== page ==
While the world's leading software and hardware developers rushed to announce that they have either patched or are analyzing the vulnerabilities highlighted by WikiLeaks' CIA exposure, Google Inc. was the last one to dispel the mounting doubts.

    "As we've reviewed the documents, we're confident that security updates and protections in both Chrome and Android already shield users from many of these alleged vulnerabilities. Our analysis is ongoing and we will implement any further necessary protections. We've always made security a top priority and we continue to invest in our defenses," Heather Adkins, Google's Director of Information Security and Privacy, told Recode.net.

    Does it mean that computer users across the globe may now breathe a huge sigh of relief?

    Unlikely. The truth of the matter is the disclosure covers the period between 2013 and 2016 and apparently presents just the tip of the iceberg.

    "The CIA found itself building not just its now infamous drone fleet, but a very different type of covert, globe-spanning force — its own substantial fleet of hackers," WikiLeaks press release says.

    "In a statement to WikiLeaks the source details policy questions that they say urgently need to be debated in public, including whether the CIA's hacking capabilities exceed its mandated powers and the problem of public oversight of the agency. The source wishes to initiate a public debate about the security, creation, use, proliferation and democratic control of cyberweapons," WikiLeaks highlights.

    'Vault 7': WikiLeaks Exposes CIA's Global Covert Hacking Program in Largest Ever Leak (31)


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    Silicon Valley, malware, software, intelligence, virus, hacking, hackers, surveillance, WikiLeaks, Central Intelligence Agency (CIA), Kaspersky Lab, Google Inc, Apple, United States, Russia
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    • Gary F.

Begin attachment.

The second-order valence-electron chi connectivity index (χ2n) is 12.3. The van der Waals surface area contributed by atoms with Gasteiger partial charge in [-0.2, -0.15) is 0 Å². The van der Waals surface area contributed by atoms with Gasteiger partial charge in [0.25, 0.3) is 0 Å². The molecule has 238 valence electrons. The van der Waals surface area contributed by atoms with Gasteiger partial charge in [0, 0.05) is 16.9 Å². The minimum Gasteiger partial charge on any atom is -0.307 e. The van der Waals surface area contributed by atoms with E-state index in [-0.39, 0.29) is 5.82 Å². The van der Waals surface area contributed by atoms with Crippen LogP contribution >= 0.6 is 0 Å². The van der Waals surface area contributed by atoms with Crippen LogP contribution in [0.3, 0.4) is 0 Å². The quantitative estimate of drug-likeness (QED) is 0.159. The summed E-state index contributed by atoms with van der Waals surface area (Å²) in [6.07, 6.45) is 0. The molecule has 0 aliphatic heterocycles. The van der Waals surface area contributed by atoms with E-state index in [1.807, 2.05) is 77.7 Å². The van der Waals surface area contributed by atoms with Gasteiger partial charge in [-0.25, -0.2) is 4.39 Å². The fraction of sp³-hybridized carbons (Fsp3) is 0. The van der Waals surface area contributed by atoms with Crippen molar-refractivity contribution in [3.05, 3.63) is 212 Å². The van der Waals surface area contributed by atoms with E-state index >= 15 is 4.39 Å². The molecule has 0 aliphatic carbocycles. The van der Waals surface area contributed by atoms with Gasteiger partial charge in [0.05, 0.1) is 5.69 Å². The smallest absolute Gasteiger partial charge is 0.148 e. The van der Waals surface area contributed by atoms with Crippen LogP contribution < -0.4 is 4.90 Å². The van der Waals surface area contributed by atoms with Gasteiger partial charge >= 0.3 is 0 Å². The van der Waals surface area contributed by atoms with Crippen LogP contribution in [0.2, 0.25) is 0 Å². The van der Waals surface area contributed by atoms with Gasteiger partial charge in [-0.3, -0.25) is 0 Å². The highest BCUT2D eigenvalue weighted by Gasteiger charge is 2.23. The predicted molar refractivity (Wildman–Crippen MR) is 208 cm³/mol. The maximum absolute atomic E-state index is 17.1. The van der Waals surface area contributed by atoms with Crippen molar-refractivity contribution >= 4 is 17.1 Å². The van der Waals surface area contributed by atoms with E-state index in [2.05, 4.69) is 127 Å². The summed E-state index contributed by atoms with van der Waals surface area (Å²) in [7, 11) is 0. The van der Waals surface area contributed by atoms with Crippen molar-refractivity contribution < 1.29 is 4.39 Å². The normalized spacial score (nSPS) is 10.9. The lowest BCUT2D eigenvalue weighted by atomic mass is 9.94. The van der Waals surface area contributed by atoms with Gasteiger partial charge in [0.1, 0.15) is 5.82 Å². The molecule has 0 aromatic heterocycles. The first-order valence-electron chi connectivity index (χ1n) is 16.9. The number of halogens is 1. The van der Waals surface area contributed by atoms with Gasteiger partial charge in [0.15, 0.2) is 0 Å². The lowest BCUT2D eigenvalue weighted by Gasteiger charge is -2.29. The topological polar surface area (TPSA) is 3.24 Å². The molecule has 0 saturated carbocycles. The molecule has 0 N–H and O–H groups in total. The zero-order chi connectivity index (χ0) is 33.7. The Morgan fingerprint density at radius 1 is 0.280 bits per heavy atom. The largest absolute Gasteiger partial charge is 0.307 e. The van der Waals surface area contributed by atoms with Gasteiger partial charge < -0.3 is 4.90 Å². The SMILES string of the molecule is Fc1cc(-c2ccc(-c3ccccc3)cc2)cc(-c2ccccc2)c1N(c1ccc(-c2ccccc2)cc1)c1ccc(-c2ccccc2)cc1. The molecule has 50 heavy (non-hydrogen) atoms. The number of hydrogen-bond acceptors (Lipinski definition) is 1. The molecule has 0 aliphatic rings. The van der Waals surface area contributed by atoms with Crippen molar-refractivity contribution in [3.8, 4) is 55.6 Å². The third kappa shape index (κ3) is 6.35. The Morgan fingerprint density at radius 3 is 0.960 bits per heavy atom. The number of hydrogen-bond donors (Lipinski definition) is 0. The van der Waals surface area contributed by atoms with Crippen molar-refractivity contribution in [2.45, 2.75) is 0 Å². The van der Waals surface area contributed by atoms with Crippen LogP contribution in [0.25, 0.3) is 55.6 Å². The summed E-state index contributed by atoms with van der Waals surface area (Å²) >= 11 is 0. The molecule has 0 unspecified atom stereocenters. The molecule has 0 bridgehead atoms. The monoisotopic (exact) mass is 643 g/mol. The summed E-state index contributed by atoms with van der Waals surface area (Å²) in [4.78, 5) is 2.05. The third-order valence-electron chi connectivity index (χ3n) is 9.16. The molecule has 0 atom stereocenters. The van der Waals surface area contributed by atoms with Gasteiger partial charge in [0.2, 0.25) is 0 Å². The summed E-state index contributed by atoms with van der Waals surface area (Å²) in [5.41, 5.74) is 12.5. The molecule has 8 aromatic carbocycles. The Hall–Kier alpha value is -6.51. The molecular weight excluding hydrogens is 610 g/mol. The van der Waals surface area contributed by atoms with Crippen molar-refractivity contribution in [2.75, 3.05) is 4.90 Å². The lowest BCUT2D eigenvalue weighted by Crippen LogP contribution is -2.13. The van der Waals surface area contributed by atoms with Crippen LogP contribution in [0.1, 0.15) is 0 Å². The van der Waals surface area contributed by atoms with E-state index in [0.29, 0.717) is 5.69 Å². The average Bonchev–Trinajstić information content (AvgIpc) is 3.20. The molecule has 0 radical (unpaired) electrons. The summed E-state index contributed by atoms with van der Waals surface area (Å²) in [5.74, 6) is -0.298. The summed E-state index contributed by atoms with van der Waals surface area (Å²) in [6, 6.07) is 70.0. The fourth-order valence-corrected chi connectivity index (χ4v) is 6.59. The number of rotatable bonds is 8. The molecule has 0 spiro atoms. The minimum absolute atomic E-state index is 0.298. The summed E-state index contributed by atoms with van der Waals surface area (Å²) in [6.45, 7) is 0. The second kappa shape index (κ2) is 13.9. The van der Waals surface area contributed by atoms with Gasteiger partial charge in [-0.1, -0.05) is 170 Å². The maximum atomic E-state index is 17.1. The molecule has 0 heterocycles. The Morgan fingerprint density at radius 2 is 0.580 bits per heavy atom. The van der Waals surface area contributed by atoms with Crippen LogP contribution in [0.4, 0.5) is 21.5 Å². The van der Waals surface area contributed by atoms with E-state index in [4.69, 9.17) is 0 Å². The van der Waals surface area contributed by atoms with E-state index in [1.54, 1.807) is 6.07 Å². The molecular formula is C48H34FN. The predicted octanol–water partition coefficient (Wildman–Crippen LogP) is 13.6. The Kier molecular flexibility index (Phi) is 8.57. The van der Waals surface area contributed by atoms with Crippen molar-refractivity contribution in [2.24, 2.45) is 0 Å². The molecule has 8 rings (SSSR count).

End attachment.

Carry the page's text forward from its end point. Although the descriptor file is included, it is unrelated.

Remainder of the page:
A thing to remember is that there is an ongoing struggle of global cyber superiority. During these "olympic games" quite huge spectacles can be expected. What is particularly interesting in this game, is that those who run it seem to be rather ignorant on the past, and at the same time, even if they were, seem to think that there was some kind of happy ending in sight.
    • Alan Reid
      Why is it that the many are so unable to see the obvious facts of this Vault 7 stuff.. It's 1% of the game the spooks knock you over the head with every day... 99% of the things we all are subject to are still hidden away... If Wikileaks keeps that 99% under wrappers what does this tell you about them? These agency's have a mountain of tricks to call upon and until they are busted YOU don't attempt to fathom the depth of the pool you are drowning in. At this point assume the worst is a very good path to take. Forget the piss poor attempts of this Wikileaks group to help you. Try to do a little thinking for your self.. Do some real and timely sanctioning of the MANY companies that are working against you for the privilege of being first in line to feed at the spying trough. Think about the Industry behind all this, Think about the Money YOU shell out to be drowned in their pool of vulnerabilities. Do you think that Apple is not involved? Do you think Samsung is the only player in this spy game? does it not sink in that perhaps Samsung crossed a red line about all this and this Vault 7 thing is a broadside to get them back in line? I am sure the monetary impact of Wikileaks doing this like it's being done is focusing the impact onto Samsung and away from Apple, Why is it they did this? What does this tell you about Wikileaks? The average Joe Punch-clock is going to have to start asking a lot more intelligent questions of this so called leakier if he is going to avoid being drowned in this huge spying pool.
    • avatar
      With DLL injection into kapersky anti virus the CIA may freely remote control the computer.

      Like giving instructions attacking US election servers.

      Perhaps only to such level where the attack stops "thanks to" CIAs firewall protection.

      Hey mr President, look bad Ruski and we need more funding for our firewall.

      Aint that some treasonous shit???
    • One Tongue Johnny
      JFK was right.
      Scatter 'em to the four winds!
    • One Tongue Johnnyin reply toGlamoureus(Show commentHide comment)
      Glamoureus, It is indeed, Glamoerus. It is indeed!